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Who wins when the Habs are in the playoffs?

April 12, 2017

The Canadiens have made the playoffs, to the infinite delight of hockey fans and retailers alike. The team can expect significant additional revenues, and the same is true of bars, brewers and the mediaAs we enter the “real season” of hockey, does the health of Montreal’s economy truly rest on the shoulders of Carey Price?

Each time the national anthem fills the Bell Centre this spring, another $3 million will be added to the coffers of the Montreal Canadiens. A particularly lucrative “overtime” period, shall we say, with soaring revenues and player salaries already paid.

The hockey faithful keep the cash register ringing: playoff tickets are more expensive than regular season tickets, beer is already overpriced, and revenues for food concessions and tie-in products will swell. Furthermore, it’s also an extraordinary opportunity to lift the notoriety of this hockey team owned by the Molson family, with some two million viewers watching each game, unprecedented media coverage, and boosted visibility in bars… and on fans’ cars.

Good season or bad, the Canadiens easily monopolize 10% of all Quebec media coverage. During the post-season, that percentage explodes. Although the exact amount of direct spinoffs is hard to tally, Forbes magazine estimates that the Canadiens brand is valued at $170 million. And that just comprises the team’s logo, colours and image; it does not include the team, the Bell Centre or other tangible aspects.

Hockey players also profit from a strong playoff performance. The Stanley Cup comes with a $150,000 bonus for each player. Although that might not make much of a difference for Crosby, Kane or Ovechkin, it represents as much as a 10% bonus for more than half of the Canadiens roster, who earn less than $1.5 million per season.

Owners and players are not the only ones rubbing their hands in glee. Many businesses also profit from fan excitement. For Groupe Sportscene, the company that owns the La Cage restaurant chain, spring numbers greatly depend on the Canadiens’ playoff performance. In 2014, La Cage reported additional sales of nearly $2 million before the Habs fell to the New York Rangers in the Eastern Conference finals. The team’s success helped the restaurant chain achieve its highest numbers in six years.

That same year, Molson Coors lamented that only one Canadien team made it to playoffs. Although the Montreal-based brewer, which distributes outside Quebec, denies being dependent on hockey for sales, mere mention of the 2012 lock-out will trigger a massive headache for most beer executives. At the time, beer sales all but dried up in Canada and the CEO admitted that it would take months for the brewery to recover from that stumble.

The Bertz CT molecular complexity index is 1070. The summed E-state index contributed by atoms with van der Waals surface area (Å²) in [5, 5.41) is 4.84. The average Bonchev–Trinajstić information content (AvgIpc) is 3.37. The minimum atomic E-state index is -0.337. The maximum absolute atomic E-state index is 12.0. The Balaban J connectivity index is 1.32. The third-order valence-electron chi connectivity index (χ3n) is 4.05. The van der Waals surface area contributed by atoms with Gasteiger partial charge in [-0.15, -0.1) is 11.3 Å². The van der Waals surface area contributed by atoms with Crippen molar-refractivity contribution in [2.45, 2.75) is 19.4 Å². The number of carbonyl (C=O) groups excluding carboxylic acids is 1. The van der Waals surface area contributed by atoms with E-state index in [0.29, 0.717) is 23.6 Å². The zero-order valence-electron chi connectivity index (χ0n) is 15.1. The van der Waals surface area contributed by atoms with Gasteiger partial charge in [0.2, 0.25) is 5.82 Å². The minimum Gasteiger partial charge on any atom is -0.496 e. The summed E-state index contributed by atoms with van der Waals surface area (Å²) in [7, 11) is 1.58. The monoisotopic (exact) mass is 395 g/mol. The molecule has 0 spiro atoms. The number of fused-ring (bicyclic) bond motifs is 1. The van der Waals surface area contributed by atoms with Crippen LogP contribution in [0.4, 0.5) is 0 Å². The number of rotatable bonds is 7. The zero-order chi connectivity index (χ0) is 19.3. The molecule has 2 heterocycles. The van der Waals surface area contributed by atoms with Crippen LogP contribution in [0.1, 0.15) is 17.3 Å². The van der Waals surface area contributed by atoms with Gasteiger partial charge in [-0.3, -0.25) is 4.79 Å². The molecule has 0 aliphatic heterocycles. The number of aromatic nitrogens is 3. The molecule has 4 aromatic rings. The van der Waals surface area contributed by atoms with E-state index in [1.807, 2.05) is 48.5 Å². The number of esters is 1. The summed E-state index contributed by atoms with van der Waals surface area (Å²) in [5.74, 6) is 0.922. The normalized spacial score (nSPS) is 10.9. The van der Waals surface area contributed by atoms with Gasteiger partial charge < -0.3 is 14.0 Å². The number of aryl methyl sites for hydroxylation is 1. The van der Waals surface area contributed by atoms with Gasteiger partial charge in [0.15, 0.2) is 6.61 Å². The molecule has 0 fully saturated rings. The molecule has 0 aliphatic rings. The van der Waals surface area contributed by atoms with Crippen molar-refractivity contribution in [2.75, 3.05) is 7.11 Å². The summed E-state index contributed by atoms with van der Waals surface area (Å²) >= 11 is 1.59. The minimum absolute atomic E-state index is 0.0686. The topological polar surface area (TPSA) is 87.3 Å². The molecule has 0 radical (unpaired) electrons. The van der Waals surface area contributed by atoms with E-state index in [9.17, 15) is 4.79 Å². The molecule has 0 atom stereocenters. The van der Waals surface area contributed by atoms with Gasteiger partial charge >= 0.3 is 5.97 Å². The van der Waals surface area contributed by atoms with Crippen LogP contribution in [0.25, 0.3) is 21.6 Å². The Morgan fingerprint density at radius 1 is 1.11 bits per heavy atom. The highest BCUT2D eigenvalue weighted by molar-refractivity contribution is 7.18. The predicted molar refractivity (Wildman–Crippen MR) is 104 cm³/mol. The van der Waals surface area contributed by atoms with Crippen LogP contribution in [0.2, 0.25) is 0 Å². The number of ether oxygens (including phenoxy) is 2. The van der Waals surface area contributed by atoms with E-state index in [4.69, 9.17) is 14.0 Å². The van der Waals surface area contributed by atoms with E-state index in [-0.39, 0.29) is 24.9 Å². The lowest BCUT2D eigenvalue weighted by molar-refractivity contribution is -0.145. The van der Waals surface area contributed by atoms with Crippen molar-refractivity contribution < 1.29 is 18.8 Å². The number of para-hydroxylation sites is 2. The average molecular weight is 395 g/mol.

Hockey fans will be glued to their screens, much to the delight of Rogers Media. In 2014, the conglomerate purchased the broadcast rights for NHL games in Canada, agreeing to pay more than $5 billion over 12 years for the privilege. The execs undoubtedly flinched last spring when, for the first time since Gump Worsley quit the Habs, no Canadian team made it to the playoffs. The fall-out? A 60% drop in TV viewership, as compared to the previous season. Fewer viewers equal less advertising dollars. This year, with five Canadian teams in the playoffs, the people at Rogers Media must be doing cartwheels.

The number of wins matter, but the number of games played will also impact team finances and the local economy. During the 2012 World Series, a sweep by the triumphant San Francisco Giants was disappointing for many, as a longer series with the Detroit Tigers could have generated an additional $100 million in revenues.

However, do remember that sports events do not generate more money, so much as reallocate it. For each packed game night at the bar, there’s one less outing to the movies or the museum. For each $12 beer sold at the Bell Centre, there’s an empty plate at a sushi bar. It is unlikely that money not spent on celebrating the Habs will end up in an RRSP account.

On the ice and on the market, there are winners and there are losers. The Canadiens’ performance will influence how money is spent, but it’s fairly negligible on the global economy. Unlike the Super Bowl or the Canadian Grand Prix, very little foreign cash will end up in the Habs’ coffers. For each fan of the opposing team that travels (and spends) to see their team play here, there’s a Montreal fan who follows their team on the road.

However, wins on the ice do contribute to a general sense of optimism and confidence. It has been noted that celebrations are not just limited to sports bars and arenas. In fact, baby booms are often observed following a big sports victory. For example, researchers in Spain recorded a spike in births nine months after Barça, Barcelona’s Football Club, beat Chelsea to move to the finals of the UEFA Champions League. There has also recently been a baby boom observed in Reykjavík; it’s been nine months since the Icelandic football team became the Cinderella story of last summer’s Euro Cup. Celebrating the Thunderclap has extended to include a record number of births.

That said, we probably shouldn’t rely too much on Carey Price to lift Quebec’s birth rate… or to boost the Montreal economy. The hopes of local fans for sports glory are pressure enough.

This article was originally published online in French on L’actualité.

Image by Richard Wolowicz